Hawaiian Island Chain and Midway Atoll. Map by Rainier Lesniewski/Shutterstock.

Hawaiian Island Chain. Map by Rainier Lesniewski/Shutterstock.

Pan American Airways also needed a stopover point for the first trans-Pacific commercial flights. Starting in 1936, the airline's Clipper “flying boats” landed on the atoll's lagoon to refuel on their way to Asia. White-liveried staff met the well-heeled passengers, who slept at the Gooneyville Lodge, complete with albatrosses nesting on the lawns. It was a short-lived enterprise. By 1941, the buildup to World War II displaced civilian use of Midway and transformed the atoll into the military base it would be for the next 50-plus years.

Military needs sometimes put wildlife in harm's way, but military properties can also be fertile ground for research and conservation. In the case of Midway, biologists had a unique chance to study the albatross population. Part of the impetus for research was to solve the problem of military planes colliding with birds mid-flight, but much more came to light as well: Over the years, biologists banded more than 250,000 albatrosses at Midway, work that revealed many details of the birds' life histories, including their long lifespans and year-to-year fidelity, both to their nest sites and their partners.

In 1956, as part of his work on the colony, FWS ornithologist — and later North American Breeding Bird Survey founder and field guide author — Chandler Robbins banded the albatross since dubbed Wisdom. Today, Wisdom is at least 68 years old, the world's oldest known-age wild bird. She still builds her nest behind the cement-block bachelor officers' quarters where she was first banded and where she has raised more than three dozen chicks — a remarkable contribution to her species.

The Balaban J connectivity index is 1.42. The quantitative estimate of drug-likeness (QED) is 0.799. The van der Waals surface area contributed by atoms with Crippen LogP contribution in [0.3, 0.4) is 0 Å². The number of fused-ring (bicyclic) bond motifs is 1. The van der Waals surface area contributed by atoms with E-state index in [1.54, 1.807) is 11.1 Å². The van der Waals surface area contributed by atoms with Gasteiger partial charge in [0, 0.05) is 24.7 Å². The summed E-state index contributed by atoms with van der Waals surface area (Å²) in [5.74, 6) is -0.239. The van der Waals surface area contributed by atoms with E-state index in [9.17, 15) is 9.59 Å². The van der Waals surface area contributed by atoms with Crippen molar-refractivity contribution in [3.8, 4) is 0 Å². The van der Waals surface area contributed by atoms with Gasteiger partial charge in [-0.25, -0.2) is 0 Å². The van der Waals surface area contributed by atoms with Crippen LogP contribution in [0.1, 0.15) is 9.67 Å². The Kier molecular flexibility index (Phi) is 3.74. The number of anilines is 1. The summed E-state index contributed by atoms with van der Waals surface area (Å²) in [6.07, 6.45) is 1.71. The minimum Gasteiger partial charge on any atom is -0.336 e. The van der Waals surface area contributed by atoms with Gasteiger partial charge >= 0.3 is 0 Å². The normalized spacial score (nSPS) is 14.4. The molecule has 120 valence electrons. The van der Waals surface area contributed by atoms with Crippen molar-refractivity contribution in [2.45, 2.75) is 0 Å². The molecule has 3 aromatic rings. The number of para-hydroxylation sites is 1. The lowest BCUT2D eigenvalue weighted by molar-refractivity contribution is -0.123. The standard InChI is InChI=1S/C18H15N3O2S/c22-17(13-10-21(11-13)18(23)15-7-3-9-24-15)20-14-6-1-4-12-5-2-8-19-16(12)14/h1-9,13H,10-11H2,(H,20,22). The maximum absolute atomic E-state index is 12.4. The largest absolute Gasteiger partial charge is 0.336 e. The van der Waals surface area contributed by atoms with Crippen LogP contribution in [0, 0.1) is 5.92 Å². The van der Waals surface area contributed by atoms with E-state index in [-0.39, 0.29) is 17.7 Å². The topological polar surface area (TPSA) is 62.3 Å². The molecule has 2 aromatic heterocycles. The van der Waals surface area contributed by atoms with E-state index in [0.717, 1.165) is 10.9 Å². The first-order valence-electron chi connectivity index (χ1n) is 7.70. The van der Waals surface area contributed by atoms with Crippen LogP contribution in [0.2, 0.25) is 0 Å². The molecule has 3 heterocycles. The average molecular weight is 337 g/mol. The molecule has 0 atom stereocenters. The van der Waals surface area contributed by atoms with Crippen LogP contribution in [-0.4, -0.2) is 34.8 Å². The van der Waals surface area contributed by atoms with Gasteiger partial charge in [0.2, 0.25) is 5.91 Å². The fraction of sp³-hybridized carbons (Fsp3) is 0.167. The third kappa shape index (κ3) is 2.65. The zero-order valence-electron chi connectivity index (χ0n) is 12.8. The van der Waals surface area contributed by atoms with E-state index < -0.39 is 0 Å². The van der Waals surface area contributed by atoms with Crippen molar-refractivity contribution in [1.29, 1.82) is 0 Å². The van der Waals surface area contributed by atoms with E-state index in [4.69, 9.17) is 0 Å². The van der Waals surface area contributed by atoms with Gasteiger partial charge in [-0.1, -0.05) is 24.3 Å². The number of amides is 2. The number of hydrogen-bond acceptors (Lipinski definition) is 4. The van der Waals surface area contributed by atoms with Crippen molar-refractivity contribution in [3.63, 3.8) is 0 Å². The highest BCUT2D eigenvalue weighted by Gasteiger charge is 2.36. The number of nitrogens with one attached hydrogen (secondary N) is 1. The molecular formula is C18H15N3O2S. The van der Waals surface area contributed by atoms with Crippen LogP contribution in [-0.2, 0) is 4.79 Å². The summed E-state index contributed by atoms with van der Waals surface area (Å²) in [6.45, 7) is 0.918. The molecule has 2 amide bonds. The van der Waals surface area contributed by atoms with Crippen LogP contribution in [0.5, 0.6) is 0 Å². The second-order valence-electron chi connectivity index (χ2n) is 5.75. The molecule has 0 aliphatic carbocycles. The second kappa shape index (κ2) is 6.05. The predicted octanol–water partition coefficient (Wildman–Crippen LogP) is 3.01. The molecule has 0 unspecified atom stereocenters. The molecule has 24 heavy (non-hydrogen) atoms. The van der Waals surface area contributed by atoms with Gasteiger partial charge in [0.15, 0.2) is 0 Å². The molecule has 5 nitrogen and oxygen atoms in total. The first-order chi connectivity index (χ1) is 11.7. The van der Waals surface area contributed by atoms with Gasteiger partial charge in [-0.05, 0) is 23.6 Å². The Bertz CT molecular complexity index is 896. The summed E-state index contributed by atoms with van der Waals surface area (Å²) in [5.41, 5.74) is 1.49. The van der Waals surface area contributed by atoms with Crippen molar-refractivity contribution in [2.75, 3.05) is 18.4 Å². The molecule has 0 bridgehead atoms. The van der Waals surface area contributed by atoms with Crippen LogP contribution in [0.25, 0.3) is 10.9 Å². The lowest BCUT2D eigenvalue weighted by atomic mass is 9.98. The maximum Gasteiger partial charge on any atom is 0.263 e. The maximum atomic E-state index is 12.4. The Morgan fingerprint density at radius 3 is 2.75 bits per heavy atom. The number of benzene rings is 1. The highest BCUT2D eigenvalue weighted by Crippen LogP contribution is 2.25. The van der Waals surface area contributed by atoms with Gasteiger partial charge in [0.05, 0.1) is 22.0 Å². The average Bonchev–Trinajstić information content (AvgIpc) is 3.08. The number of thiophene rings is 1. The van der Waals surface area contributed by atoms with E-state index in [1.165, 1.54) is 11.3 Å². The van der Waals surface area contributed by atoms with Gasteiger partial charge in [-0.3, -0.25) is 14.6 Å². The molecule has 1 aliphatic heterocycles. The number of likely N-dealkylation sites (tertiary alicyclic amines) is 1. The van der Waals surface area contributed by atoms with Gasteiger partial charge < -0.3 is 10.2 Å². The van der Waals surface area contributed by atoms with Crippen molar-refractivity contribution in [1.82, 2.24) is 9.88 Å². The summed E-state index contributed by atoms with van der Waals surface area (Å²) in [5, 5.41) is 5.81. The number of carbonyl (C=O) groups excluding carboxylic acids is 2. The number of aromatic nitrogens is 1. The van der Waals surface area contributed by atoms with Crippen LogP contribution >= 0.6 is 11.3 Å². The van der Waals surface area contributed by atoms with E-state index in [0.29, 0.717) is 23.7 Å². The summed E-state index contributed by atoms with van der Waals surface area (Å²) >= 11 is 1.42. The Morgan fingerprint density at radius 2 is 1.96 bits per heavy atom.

Left: Gooneyville Lodge, 1956. Photo courtesy of U.S. Navy. Right: Commercial Pacific Cable Company building, 2008. Photo by Forest and Kim Starr.

By the 1980s, Midway's strategic importance waned, as improved remote monitoring systems and long-range aircraft and submarines came into operation. In 1993, the Navy initiated plans to shutter its facilities. A few years later, control of the area was transferred to the U.S. Department of the Interior (click below to learn more).

READ MORE: Midway Offers Refuge to More than Just Albatrosses

Midway has been a national wildlife refuge since 1996, when the Navy handed control of the atoll to the U.S. Department of the Interior. Although Midway and similar atolls scattered across the central Pacific are mere specks of land in the world's largest ocean, they play an out-sized role in tropical ecosystems. The millions of seabirds that return to nest there each year are top-level predators that maintain the stability of ocean ecosystems. Although they spend most of their lives at sea, these species depend upon these sand-and-coral slivers for survival.

Development and invasive exotic species have compromised much of seabirds' former nesting grounds in places such as the main Hawaiian Islands, making efforts to protect far-flung atolls even more crucial. To better envision the importance of Midway to seabirds, let's take a quick armchair tour: